Glazed masonry units are a good choice for clean room walls because the glazed surface is relatively easy to clean. Furthermore, glazed units (such as those complying with ASTM C7444 or ASTM C1262) are fabricated to be placed with 1/4-inch wide mortar joints while non-glazed units (such as those complying with ASTM C901 or ASTM C2123) are fabricated to be placed with 3/8-inch wide joints. Narrower joints are preferred in a clean room because mortar is not as easy to clean as the glazed surface. Larger masonry units, such as glazed concrete block or glazed hollow clay tile, are preferred to smaller masonry units, such as glazed brick, because the constructed wall has fewer mortar joints.
For mortar used with glazed concrete masonry units, the Portland Cement Association5 recommends adding a water-repellent admixture to the mortar to reduce absorption of the constructed mortar joints.
To improve resistance to biological growth, a mildewcide or fungicide that has been proven to be not detrimental to mortar properties may be added to the mortar that is used to set the glazed units. Another option is to rake back the mortar joints after setting the units, and then pointing with a proprietary epoxy grout that is specifically formulated for this application.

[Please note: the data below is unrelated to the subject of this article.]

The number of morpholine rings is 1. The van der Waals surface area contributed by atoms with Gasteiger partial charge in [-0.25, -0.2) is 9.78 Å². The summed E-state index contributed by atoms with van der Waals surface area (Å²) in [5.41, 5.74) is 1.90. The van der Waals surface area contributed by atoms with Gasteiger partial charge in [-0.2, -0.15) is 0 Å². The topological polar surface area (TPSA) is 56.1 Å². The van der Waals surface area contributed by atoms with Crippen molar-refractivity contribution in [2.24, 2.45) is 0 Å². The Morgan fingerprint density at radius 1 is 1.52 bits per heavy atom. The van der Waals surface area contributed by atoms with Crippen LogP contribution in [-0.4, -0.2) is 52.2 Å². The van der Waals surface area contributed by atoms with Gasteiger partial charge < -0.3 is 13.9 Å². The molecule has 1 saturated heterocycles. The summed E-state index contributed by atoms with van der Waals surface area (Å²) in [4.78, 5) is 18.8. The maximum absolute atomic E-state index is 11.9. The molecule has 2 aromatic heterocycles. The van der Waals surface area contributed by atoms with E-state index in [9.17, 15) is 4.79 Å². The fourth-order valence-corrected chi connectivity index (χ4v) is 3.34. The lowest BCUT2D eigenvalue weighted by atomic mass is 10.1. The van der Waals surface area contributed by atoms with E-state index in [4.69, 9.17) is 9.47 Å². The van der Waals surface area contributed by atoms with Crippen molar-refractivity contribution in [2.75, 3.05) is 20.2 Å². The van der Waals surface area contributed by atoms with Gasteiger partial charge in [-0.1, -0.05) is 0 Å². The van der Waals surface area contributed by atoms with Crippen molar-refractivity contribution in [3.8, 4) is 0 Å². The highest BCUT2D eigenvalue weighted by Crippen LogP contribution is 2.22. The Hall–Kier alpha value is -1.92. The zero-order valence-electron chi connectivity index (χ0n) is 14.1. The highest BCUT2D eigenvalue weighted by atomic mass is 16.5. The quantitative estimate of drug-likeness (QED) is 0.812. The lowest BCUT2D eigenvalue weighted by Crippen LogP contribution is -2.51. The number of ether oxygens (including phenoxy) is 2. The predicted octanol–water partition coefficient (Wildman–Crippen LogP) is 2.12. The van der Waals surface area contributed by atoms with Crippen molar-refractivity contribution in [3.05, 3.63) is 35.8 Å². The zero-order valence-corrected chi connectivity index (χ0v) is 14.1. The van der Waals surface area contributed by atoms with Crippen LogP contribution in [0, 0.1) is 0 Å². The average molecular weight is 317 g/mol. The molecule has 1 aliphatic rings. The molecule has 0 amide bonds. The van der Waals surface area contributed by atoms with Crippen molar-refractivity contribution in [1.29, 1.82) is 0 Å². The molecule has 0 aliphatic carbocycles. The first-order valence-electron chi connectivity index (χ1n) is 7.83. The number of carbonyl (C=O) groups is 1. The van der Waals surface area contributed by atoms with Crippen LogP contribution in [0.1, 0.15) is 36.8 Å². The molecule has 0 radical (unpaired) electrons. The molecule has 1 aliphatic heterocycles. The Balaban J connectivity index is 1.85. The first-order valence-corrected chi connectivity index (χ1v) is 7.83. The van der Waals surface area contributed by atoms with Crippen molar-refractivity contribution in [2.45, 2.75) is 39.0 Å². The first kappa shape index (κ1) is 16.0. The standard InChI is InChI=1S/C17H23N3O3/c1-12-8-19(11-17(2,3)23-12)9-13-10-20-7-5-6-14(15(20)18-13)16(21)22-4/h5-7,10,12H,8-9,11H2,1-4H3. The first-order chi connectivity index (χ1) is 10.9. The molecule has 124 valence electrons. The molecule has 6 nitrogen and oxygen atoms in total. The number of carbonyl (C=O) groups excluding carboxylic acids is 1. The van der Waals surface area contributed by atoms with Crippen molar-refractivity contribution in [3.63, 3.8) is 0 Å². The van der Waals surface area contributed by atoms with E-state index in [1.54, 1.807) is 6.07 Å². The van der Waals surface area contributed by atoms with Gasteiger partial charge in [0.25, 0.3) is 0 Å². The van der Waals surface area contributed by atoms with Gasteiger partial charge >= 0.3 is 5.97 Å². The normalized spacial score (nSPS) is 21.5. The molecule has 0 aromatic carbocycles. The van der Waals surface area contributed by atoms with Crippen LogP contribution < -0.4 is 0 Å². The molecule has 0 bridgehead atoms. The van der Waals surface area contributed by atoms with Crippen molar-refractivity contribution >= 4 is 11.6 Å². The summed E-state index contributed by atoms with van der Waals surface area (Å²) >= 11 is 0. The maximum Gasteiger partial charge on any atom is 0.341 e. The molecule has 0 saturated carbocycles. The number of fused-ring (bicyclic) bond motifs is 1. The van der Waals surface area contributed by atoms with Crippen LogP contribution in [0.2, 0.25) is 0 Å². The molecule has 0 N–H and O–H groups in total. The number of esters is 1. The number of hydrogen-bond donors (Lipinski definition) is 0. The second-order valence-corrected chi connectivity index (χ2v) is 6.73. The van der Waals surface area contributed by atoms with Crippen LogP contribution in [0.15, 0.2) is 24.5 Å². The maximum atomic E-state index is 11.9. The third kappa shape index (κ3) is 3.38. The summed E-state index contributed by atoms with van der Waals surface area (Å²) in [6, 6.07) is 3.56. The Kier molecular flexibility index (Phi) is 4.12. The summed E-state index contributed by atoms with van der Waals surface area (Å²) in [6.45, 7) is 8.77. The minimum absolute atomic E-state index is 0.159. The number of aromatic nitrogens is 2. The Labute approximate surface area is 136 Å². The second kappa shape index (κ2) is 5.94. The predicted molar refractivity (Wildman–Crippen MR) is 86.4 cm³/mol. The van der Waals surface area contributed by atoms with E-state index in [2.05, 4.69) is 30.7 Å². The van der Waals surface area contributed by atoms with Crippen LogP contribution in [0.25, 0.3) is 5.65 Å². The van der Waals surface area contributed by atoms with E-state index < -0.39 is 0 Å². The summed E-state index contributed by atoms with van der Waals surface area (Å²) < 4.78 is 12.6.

- ASTM C90 Standard Specification for Loadbearing Concrete Masonry Units
- ASTM C126 Standard Specification for Ceramic Glazed Structural Clay Facing Tile, Facing Brick, and Solid Masonry Units
- ASTM C212 Standard Specification for Structural Clay Facing Tile
- ASTM C744 Standard Specification for Prefaced Concrete and Calcium Silicate Masonry Units
- Jamie Farny, Portland Cement Association Market Manager Buildings
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